Scientists develop high-performance lithium-sulfur batteries

High-performance lithium-sulfur batteries. Credit: DICP.

Scientists have developed Fe1-xS-decorated mesoporous carbon spheres as the nanoreactor, which can be applied as lithium-sulfur battery cathode.

The nanoreactor showed excellent polysulfide catalytic activity and cyclic stability.

The study was led by Prof. LIU Jian and Prof. WU Zhongshuai from the Dalian Institute of Chemical Physics (DICP) of the Chinese Academy of Sciences.

Lithium-sulfur batteries have a high theoretical energy density of 2600 Wh kg-1 and theoretical capacity of 1675 mAh g-1.

They are promising as a high-energy battery.

However, the slow conversion reaction dynamics of sulfur in the process of charging and discharging lead to the low utilization rate of sulfur and serious shuttle effect. This further causes low capacity and stability of lithium-sulfur batteries.

Therefore, a reasonably designed electrocatalytic system is desired, so that catalytic transformation of polysulfide can be realized efficiently and steadily under high sulfur loading, resulting in high cyclic stability of lithium-sulfur battery.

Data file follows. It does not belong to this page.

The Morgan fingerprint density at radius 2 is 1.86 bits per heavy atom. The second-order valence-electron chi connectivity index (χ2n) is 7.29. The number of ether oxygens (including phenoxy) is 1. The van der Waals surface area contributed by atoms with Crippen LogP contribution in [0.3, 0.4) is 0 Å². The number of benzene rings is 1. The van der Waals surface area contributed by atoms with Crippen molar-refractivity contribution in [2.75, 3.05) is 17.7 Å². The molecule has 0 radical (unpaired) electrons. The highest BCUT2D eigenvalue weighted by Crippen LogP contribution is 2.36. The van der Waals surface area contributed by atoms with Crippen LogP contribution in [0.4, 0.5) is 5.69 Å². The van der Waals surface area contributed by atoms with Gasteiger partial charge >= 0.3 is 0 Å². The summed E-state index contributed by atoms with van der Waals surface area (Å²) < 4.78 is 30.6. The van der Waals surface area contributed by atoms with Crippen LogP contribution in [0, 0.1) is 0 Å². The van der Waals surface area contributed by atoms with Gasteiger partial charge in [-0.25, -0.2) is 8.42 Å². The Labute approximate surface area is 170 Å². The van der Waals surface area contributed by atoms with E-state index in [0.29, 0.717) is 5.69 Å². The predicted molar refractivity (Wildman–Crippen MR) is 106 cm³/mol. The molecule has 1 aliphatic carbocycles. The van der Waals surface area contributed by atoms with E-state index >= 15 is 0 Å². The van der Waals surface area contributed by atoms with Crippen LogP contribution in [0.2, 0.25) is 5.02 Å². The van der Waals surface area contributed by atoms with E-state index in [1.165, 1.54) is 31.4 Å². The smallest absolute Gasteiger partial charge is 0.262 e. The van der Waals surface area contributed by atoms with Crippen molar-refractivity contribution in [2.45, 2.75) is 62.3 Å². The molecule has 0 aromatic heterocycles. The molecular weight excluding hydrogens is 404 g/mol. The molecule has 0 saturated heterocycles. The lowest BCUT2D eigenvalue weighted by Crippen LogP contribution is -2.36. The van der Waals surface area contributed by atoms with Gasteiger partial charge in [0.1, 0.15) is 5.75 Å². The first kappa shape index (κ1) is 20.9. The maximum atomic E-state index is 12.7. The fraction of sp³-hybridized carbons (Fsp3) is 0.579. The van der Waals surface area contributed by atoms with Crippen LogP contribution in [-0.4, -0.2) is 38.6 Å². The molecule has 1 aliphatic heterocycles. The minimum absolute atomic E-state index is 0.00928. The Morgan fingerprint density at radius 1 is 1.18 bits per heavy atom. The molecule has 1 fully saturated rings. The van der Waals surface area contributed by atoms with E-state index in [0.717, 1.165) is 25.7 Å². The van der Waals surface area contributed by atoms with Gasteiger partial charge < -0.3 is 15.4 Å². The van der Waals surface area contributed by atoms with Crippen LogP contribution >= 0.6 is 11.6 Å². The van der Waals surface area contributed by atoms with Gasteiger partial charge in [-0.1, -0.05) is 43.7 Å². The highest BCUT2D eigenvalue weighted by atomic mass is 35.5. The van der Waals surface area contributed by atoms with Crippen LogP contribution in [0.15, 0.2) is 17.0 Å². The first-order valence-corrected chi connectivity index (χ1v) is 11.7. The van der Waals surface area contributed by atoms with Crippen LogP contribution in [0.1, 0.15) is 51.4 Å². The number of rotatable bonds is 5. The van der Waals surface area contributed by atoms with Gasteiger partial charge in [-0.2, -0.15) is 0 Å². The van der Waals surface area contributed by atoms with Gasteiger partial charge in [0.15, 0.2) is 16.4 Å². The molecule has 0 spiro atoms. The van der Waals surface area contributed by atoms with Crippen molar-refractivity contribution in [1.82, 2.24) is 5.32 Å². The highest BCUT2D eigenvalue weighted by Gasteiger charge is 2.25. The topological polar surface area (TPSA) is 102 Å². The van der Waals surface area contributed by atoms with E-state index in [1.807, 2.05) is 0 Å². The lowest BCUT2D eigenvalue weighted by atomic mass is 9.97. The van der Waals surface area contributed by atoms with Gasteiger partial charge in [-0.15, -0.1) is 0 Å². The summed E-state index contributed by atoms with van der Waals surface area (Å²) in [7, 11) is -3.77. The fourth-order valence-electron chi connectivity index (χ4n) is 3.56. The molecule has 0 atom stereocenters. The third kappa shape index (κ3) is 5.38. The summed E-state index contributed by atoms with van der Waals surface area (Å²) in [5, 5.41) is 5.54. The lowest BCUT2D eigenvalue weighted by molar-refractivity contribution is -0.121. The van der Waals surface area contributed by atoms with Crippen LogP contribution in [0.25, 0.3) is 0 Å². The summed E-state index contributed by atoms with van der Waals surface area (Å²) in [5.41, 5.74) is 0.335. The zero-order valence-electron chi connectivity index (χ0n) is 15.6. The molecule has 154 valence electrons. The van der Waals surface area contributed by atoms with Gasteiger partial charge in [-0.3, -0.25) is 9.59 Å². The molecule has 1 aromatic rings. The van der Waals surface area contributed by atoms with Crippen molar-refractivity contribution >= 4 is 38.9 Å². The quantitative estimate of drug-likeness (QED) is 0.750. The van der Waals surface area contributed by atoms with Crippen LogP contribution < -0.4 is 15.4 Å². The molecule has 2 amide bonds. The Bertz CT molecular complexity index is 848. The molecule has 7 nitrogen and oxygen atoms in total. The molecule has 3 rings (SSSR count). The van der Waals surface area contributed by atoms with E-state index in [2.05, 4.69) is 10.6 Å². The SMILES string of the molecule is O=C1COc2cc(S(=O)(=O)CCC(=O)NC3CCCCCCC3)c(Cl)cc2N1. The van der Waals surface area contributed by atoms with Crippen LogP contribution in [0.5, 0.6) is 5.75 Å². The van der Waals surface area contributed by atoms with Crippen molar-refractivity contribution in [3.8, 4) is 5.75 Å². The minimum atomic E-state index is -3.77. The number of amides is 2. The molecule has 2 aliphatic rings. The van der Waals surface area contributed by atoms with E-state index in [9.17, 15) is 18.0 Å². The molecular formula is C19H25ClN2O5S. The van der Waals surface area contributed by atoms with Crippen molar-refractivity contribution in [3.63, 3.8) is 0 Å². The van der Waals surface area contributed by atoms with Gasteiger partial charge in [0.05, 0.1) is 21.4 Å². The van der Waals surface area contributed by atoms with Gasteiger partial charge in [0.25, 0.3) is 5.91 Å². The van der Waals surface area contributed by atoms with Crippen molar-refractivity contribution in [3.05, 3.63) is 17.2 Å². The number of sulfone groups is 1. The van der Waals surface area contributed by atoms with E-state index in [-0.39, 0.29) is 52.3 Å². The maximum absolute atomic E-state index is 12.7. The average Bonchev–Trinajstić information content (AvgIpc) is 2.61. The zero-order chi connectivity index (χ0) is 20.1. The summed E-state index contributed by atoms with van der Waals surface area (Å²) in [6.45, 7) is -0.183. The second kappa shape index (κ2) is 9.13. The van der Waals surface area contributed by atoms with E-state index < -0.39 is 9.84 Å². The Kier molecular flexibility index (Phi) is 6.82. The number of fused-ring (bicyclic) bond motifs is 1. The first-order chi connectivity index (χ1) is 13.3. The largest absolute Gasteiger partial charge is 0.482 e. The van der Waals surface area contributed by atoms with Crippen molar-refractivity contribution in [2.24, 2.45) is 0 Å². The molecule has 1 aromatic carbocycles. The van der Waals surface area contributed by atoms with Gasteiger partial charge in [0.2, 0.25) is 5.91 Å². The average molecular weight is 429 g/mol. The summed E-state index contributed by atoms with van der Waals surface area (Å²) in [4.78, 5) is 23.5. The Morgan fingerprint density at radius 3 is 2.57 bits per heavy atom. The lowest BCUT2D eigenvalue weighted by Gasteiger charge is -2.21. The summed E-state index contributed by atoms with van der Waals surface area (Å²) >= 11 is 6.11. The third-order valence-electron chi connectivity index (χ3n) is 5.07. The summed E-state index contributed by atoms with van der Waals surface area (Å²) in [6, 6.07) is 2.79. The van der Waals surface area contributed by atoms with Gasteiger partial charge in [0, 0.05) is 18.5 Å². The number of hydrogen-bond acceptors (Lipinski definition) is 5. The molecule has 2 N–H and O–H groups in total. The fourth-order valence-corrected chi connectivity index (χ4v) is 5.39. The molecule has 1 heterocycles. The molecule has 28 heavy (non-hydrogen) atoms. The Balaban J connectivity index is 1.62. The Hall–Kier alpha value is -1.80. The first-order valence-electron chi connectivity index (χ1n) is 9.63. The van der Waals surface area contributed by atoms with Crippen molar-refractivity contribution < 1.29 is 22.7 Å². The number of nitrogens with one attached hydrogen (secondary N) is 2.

In the current study, the researchers designed a mesoporous carbon nanoreactor decorated with highly dispersed Fe1-xS electrocatalyst nanoparticles (Fe1-xS-NC), and applied it as lithium-sulfur battery cathode for high catalytic activity and high sulfur loading.

The nanoreactor is featured with low mass density, high porosity, and highly dispersed electrocatalyst, which significantly improves the adsorption and catalytic conversion capacity of polysulfides.

The researchers found that there was virtually no decay in capacity of Fe1-xS-NC from an initial value of 1070 mAh g-1 after 200 cycles and under a current density of 0.5 C.

“The nanoreactor design strategy provides a new protocol for building high-capacity and long-cycle rechargeable batteries,” said Prof. LIU. “It will also open an avenue for design of safer and high-energy-density Li-metal batteries” Prof. WU added.

The results appear in Advanced Energy Materials.

Original study